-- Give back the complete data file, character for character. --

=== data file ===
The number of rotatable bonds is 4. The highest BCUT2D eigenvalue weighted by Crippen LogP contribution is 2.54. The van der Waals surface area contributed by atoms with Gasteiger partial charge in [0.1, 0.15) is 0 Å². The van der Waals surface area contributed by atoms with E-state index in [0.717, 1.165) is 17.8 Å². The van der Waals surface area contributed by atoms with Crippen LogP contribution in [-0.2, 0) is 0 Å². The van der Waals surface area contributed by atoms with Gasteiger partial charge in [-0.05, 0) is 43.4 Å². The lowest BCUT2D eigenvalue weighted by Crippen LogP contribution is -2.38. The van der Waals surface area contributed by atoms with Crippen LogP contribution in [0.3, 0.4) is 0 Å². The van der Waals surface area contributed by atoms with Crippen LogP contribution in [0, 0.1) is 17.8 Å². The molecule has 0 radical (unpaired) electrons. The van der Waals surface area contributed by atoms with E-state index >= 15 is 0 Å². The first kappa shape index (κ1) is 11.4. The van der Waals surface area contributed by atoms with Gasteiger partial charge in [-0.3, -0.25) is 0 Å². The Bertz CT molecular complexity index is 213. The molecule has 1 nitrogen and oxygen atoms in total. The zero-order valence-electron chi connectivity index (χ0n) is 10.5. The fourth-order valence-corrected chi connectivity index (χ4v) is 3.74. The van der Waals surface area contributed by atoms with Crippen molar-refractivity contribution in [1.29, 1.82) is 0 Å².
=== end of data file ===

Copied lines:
The number of rotatable bonds is 4. The highest BCUT2D eigenvalue weighted by Crippen LogP contribution is 2.54. The van der Waals surface area contributed by atoms with Gasteiger partial charge in [0.1, 0.15) is 0 Å². The van der Waals surface area contributed by atoms with E-state index in [0.717, 1.165) is 17.8 Å². The van der Waals surface area contributed by atoms with Crippen LogP contribution in [-0.2, 0) is 0 Å². The van der Waals surface area contributed by atoms with Gasteiger partial charge in [-0.05, 0) is 43.4 Å². The lowest BCUT2D eigenvalue weighted by Crippen LogP contribution is -2.38. The van der Waals surface area contributed by atoms with Crippen LogP contribution in [0.3, 0.4) is 0 Å². The van der Waals surface area contributed by atoms with Crippen LogP contribution in [0, 0.1) is 17.8 Å². The molecule has 0 radical (unpaired) electrons. The van der Waals surface area contributed by atoms with E-state index >= 15 is 0 Å². The first kappa shape index (κ1) is 11.4. The van der Waals surface area contributed by atoms with Gasteiger partial charge in [-0.3, -0.25) is 0 Å². The Bertz CT molecular complexity index is 213. The molecule has 1 nitrogen and oxygen atoms in total. The zero-order valence-electron chi connectivity index (χ0n) is 10.5. The fourth-order valence-corrected chi connectivity index (χ4v) is 3.74. The van der Waals surface area contributed by atoms with Crippen molar-refractivity contribution in [1.29, 1.82) is 0 Å².